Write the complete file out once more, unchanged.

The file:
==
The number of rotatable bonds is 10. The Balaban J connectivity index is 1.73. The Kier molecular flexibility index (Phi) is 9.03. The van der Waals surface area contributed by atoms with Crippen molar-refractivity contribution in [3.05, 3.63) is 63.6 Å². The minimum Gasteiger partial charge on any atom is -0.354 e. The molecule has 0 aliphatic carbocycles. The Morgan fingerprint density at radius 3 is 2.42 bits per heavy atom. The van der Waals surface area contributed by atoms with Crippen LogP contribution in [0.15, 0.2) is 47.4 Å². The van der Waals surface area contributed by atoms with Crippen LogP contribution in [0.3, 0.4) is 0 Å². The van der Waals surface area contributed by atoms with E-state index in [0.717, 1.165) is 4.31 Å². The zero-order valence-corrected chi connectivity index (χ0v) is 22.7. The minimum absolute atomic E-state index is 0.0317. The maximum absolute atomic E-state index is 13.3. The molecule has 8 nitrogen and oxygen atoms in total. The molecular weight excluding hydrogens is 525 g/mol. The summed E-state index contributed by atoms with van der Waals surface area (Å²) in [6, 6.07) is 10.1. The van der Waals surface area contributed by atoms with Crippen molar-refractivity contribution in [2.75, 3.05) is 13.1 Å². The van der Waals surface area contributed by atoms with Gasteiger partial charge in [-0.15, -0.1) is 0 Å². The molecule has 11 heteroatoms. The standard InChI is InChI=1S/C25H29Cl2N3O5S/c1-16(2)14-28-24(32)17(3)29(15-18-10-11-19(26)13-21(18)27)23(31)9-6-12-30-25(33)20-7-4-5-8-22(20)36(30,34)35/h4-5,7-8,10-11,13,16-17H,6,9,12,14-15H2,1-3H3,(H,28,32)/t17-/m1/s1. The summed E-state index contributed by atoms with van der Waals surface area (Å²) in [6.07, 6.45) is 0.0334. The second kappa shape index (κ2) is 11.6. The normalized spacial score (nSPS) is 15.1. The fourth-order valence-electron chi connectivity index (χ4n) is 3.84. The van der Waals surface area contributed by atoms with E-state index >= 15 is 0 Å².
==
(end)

The number of rotatable bonds is 10. The Balaban J connectivity index is 1.73. The Kier molecular flexibility index (Phi) is 9.03. The van der Waals surface area contributed by atoms with Crippen molar-refractivity contribution in [3.05, 3.63) is 63.6 Å². The minimum Gasteiger partial charge on any atom is -0.354 e. The molecule has 0 aliphatic carbocycles. The Morgan fingerprint density at radius 3 is 2.42 bits per heavy atom. The van der Waals surface area contributed by atoms with Crippen LogP contribution in [0.15, 0.2) is 47.4 Å². The van der Waals surface area contributed by atoms with Crippen LogP contribution in [0.3, 0.4) is 0 Å². The van der Waals surface area contributed by atoms with E-state index in [0.717, 1.165) is 4.31 Å². The zero-order valence-corrected chi connectivity index (χ0v) is 22.7. The minimum absolute atomic E-state index is 0.0317. The maximum absolute atomic E-state index is 13.3. The molecule has 8 nitrogen and oxygen atoms in total. The molecular weight excluding hydrogens is 525 g/mol. The summed E-state index contributed by atoms with van der Waals surface area (Å²) in [6, 6.07) is 10.1. The van der Waals surface area contributed by atoms with Crippen molar-refractivity contribution in [2.75, 3.05) is 13.1 Å². The van der Waals surface area contributed by atoms with Gasteiger partial charge in [-0.15, -0.1) is 0 Å². The molecule has 11 heteroatoms. The standard InChI is InChI=1S/C25H29Cl2N3O5S/c1-16(2)14-28-24(32)17(3)29(15-18-10-11-19(26)13-21(18)27)23(31)9-6-12-30-25(33)20-7-4-5-8-22(20)36(30,34)35/h4-5,7-8,10-11,13,16-17H,6,9,12,14-15H2,1-3H3,(H,28,32)/t17-/m1/s1. The summed E-state index contributed by atoms with van der Waals surface area (Å²) in [6.07, 6.45) is 0.0334. The second kappa shape index (κ2) is 11.6. The normalized spacial score (nSPS) is 15.1. The fourth-order valence-electron chi connectivity index (χ4n) is 3.84. The van der Waals surface area contributed by atoms with E-state index >= 15 is 0 Å².